Impasse reigned. The fight in the alley beyond seemed evenly matched, and the wax-faced man could not get to Alexia so long as the vampire held on to his leg.
The sound of heavy-booted footsteps and a sharp, high-pitched whistle rent the night air. Running around the corner of the back street came two constables. Rows of protective silver and wooden straight pins decorated the front of their uniforms, gleaming in the moonlight. One of them held an Adam's cross pistol, cocked and loaded with a deadly sharp wooden stake. The other held a Colt Lupis revolver, the silver-bullet-slinger out of America—only the best from that most superstitious of countries. Upon seeing the nature of the participants, he put the Colt away and pulled out a large wooden policeman's baton stake instead.
One of the men fighting in the alley yelled something sharp and commanding in Latin. Then he and his companion ran off, presumably leaving only BUR agents behind. The wax-faced man stopped jerking toward Alexia's window. Instead, he turned on the hapless fallen vampire and lashed out at the supernatural man's face. There was a scrunch of breaking bone. Still, the vampire would not let go. The wax-faced man stepped inward, put all his weight on his trapped leg, and then shifted downward with his free foot, slamming the vampire's wrists with all his might. Alexia heard another ghastly wet crunching sound. With both wrists shattered, the vampire was forced to relax his grip. With one final, emotionless grin up at Alexia, the wax-faced man turned and raced away, battering through the two policemen as though they were not even there. The one with the cross pistol got off an excellent shot, but the wooden bullet did not even cause the wax man to stumble.
Alexia's vampire protector stood, shaky. His nose was broken, and his wrists hung limply, but when he looked up at Miss Tarabotti, his face was full of satisfaction. Alexia winced in sympathy at the blood spattered over his cheeks and chin. She knew he would heal quickly enough, especially if they could get him to fresh blood soon, but she could not help feeling empathy for his current pain, which must be acute.
A stranger, Alexia realized, a vampire, had just saved her from she knew not what unpleasantness. Saved her, a preternatural. She put her hands together and raised her fingertips to her lips, bowing forward in a silent prayer of thanks. The vampire nodded acknowledgment and then motioned her to step back inside the bedroom.
Miss Tarabotti nodded and retreated into the shadows of her sleeping chamber. “What's going on here, then, me lad?” she heard one constable ask as she closed the shutters firmly behind her.
“Attempted burglary, I believe, sir,” the vampire replied.
A sigh came from the constable. “Well, let me see your registration papers, please.” To the other vampires, “And yours as well, please, gentlemen.”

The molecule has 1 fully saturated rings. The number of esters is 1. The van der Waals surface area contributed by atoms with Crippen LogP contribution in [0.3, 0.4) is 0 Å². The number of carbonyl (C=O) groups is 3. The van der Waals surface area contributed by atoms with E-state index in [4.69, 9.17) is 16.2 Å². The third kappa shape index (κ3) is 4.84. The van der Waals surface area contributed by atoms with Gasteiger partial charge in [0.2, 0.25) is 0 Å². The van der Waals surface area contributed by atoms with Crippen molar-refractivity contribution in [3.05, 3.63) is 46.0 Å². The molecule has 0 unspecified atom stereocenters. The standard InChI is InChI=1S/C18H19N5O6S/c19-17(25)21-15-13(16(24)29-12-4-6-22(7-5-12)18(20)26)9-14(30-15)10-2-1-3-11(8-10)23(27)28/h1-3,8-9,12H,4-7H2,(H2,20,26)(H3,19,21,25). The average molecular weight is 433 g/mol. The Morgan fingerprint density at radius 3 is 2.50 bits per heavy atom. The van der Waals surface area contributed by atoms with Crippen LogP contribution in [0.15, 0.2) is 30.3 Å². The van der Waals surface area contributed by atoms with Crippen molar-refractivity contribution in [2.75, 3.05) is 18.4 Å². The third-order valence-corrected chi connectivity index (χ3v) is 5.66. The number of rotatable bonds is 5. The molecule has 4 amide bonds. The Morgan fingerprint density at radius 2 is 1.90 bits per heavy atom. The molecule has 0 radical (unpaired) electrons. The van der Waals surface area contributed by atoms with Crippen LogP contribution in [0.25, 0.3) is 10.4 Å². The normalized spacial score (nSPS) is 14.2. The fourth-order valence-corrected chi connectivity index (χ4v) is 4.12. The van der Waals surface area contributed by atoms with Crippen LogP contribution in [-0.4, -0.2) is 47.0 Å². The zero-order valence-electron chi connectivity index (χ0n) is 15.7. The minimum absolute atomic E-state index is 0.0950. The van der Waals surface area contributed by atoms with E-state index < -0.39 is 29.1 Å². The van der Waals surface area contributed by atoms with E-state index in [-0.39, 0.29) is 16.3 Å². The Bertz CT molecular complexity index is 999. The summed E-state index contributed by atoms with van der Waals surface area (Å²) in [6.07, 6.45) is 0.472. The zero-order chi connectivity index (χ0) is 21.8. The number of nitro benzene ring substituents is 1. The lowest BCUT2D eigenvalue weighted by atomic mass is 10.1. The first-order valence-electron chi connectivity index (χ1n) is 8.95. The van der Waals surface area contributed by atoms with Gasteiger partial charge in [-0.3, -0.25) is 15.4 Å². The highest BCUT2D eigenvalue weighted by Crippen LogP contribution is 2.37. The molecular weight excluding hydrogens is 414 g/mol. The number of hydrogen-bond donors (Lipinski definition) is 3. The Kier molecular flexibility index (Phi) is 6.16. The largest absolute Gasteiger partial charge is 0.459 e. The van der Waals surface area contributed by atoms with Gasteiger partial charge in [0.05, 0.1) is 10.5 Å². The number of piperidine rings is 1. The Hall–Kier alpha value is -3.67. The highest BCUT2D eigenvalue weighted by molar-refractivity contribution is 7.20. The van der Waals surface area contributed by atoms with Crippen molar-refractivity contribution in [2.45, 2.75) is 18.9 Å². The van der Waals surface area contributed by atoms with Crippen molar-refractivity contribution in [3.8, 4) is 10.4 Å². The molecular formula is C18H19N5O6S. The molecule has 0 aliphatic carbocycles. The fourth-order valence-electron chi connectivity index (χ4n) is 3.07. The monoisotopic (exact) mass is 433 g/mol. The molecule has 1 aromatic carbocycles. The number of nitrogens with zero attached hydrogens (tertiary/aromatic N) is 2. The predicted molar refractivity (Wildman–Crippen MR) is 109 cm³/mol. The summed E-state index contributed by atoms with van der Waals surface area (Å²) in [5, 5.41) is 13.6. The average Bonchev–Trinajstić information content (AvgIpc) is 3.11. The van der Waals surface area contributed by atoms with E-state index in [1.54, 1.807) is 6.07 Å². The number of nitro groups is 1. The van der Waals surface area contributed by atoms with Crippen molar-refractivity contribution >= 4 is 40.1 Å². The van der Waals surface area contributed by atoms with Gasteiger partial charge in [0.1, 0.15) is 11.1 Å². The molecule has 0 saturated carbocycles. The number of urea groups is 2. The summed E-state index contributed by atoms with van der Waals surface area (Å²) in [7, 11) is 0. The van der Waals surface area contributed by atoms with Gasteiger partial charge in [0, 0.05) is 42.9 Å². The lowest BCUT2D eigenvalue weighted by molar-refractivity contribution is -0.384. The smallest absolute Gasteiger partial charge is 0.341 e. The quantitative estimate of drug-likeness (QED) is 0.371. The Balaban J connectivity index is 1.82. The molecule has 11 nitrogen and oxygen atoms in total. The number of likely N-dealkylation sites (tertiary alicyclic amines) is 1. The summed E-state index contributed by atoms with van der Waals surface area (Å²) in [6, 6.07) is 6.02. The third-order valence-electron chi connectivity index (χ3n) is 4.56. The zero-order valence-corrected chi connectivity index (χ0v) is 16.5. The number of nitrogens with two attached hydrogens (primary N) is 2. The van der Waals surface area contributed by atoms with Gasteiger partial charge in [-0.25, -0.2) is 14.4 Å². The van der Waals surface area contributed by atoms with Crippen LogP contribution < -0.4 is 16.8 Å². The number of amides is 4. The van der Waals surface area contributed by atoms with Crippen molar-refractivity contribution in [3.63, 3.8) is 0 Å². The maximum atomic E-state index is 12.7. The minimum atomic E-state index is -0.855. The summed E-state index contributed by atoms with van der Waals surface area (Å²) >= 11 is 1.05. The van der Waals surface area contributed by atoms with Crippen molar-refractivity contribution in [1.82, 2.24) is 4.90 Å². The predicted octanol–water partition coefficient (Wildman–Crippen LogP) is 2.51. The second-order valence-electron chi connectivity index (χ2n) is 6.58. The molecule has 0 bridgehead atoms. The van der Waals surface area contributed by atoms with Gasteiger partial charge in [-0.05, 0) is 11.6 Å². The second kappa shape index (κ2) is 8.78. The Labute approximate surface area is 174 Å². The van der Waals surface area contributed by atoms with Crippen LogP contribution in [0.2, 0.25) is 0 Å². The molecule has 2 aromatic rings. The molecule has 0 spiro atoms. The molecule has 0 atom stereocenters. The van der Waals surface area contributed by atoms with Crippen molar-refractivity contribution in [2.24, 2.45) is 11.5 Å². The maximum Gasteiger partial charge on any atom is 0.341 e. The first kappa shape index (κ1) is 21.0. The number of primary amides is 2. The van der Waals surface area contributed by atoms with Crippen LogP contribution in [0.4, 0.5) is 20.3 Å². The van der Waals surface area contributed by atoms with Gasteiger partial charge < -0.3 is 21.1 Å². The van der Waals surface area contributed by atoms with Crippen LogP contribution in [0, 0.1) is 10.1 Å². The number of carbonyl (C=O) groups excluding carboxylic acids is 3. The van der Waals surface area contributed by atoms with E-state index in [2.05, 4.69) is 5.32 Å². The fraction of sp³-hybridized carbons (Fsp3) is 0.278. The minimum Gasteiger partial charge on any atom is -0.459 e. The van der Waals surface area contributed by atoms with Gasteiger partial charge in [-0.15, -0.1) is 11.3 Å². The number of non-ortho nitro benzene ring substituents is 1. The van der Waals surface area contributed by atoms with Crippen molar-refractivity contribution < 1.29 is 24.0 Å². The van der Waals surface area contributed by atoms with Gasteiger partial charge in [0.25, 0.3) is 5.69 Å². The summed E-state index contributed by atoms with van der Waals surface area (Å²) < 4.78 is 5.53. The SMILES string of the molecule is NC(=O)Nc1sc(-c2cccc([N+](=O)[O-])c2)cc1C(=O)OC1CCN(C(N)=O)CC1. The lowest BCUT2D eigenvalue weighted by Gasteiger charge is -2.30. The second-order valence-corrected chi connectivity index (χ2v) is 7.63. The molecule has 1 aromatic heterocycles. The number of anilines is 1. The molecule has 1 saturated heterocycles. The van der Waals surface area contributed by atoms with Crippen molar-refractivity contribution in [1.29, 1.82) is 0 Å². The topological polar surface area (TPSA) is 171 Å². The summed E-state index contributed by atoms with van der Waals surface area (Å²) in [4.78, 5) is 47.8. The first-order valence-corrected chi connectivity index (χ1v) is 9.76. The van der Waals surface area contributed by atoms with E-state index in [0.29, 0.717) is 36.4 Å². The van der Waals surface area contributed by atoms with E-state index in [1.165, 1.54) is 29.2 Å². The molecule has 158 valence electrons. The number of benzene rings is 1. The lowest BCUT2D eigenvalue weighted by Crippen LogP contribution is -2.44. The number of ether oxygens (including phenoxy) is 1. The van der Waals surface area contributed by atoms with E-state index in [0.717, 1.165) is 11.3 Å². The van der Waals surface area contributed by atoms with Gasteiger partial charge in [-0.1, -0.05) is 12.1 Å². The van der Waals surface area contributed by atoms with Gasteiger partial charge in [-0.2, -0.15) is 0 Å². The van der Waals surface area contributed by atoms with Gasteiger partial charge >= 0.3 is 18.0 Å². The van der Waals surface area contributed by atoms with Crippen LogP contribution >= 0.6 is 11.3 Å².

Miss Tarabotti had an understandably difficult time getting back to sleep after that, and when she finally managed it, her dreams were full of vampires with lifeless faces and shattered wrists who kept turning multiple Lord Maccons into wax statues tattooed with the word VIXI over and over again.
Miss Tarabotti's family was unexpectedly en masse and entirely in an uproar when she arose for breakfast the next morning. Usually this was the calmest time of day, with Squire Loontwill up first, Alexia second, and the remainder of the household a distant third. But, due to the excitement of the night, Miss Tarabotti was the last to awaken. She deduced she must be uncommonly late indeed, for when she went down the stairs, it was to find that her nearest and dearest were crowded in the hallway rather than the breakfast room.
Her mother came toward her, wringing her hands and looking more than usually dippy. “Fix your hair, Alexia, do, dear, do. Hurry! He has been waiting for nearly an hour. He is in the front parlor. Of course the front; nowhere else would do at all. He would not let us wake you. Lord knows why he wants to see you, but no one else will do. I hope it is not official business. You have not been up to anything, have you, Alexia?” Mrs. Loontwill left off wringing her hands to flutter them about her head like a herd of excited butterflies.
“He ate three cold roast chickens,” said Felicity in a shocked voice. “Three, at breakfast time!” She spoke as though she was not certain which to be more offended by, the quantity or the hour.
“And he still does not look happy,” added Evylin, big blue eyes even bigger and bluer than usual in awe.
“He arrived unfashionably early and did not even want to talk with Papa, and Papa was willing to visit with him.” Felicity was impressed.
Alexia peeked in the hallway mirror and patted her hair into place. Today she had dealt with the bruises on her neck by donning a teal paisley shawl over her black and silver day dress. The shawl's pattern clashed with the geometric design trimming the fold of the dress, and it covered over the flattering square neckline of the bodice, but some things could not be helped.
Seeing nothing at all wrong with her hair, except that perhaps the simple knot was a bit old-fashioned, she turned to her mother. “Please calm yourself, Mama. Who exactly is waiting in the parlor?”
Mrs. Loontwill ignored the question, hustling her eldest daughter down the hall as though she were a blue frilly sheepdog and Alexia a reluctant black sheep.
Alexia opened the door to the parlor and, when her mother and sisters would have followed her inside, shut it firmly and unceremoniously in their faces.
The Earl of Woolsey was sitting in stony silence on the sofa farthest from the window, with the carcasses of three chickens on silver platters before him.
Before she could prevent herself, Miss Tarabotti grinned at him. He simply looked so bashful, with all those chickens, like poultry skeleton sentries, standing guard before him.
“Ah,” said the earl, raising one hand as though to ward off her smile. “None of that, Miss Tarabotti. Business first.”
Miss Tarabotti would have been crestfallen, except for the “first.” She also remembered Professor Lyall's words. She was supposed to make the next move in this little dance of theirs. So, instead of taking offense, she lowered her eyelashes, filed her smile away for later, and took a seat near to him but not too near.
“Well, what brings you to call on me this morning, then, my lord? You certainly have thrown the Loontwill household into a tizzy.” She tilted her head to one side and strove for cool politeness.
“Um, aye, apologies for that.” He looked abashedly at the chicken carcasses. “Your family, they are a bit, well”—he paused, hunting for the right word and then appearing to have come up with a new one of his own— “fibberty-jibbitus, are they not?”